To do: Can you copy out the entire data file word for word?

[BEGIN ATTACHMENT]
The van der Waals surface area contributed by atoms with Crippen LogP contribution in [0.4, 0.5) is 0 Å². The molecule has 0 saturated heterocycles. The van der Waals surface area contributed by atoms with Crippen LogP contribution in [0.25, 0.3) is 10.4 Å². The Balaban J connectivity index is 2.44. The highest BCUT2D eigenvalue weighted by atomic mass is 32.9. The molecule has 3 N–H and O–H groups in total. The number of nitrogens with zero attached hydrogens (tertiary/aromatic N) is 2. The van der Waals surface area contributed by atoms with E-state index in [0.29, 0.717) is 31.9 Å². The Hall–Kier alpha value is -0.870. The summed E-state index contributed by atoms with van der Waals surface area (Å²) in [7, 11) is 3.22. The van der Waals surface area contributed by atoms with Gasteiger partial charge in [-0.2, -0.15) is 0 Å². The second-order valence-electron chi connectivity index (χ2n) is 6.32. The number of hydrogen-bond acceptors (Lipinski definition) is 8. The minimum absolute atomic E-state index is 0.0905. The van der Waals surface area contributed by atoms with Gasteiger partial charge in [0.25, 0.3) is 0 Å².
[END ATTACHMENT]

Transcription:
The van der Waals surface area contributed by atoms with Crippen LogP contribution in [0.4, 0.5) is 0 Å². The molecule has 0 saturated heterocycles. The van der Waals surface area contributed by atoms with Crippen LogP contribution in [0.25, 0.3) is 10.4 Å². The Balaban J connectivity index is 2.44. The highest BCUT2D eigenvalue weighted by atomic mass is 32.9. The molecule has 3 N–H and O–H groups in total. The number of nitrogens with zero attached hydrogens (tertiary/aromatic N) is 2. The van der Waals surface area contributed by atoms with E-state index in [0.29, 0.717) is 31.9 Å². The Hall–Kier alpha value is -0.870. The summed E-state index contributed by atoms with van der Waals surface area (Å²) in [7, 11) is 3.22. The van der Waals surface area contributed by atoms with Gasteiger partial charge in [-0.2, -0.15) is 0 Å². The second-order valence-electron chi connectivity index (χ2n) is 6.32. The number of hydrogen-bond acceptors (Lipinski definition) is 8. The minimum absolute atomic E-state index is 0.0905. The van der Waals surface area contributed by atoms with Gasteiger partial charge in [0.25, 0.3) is 0 Å².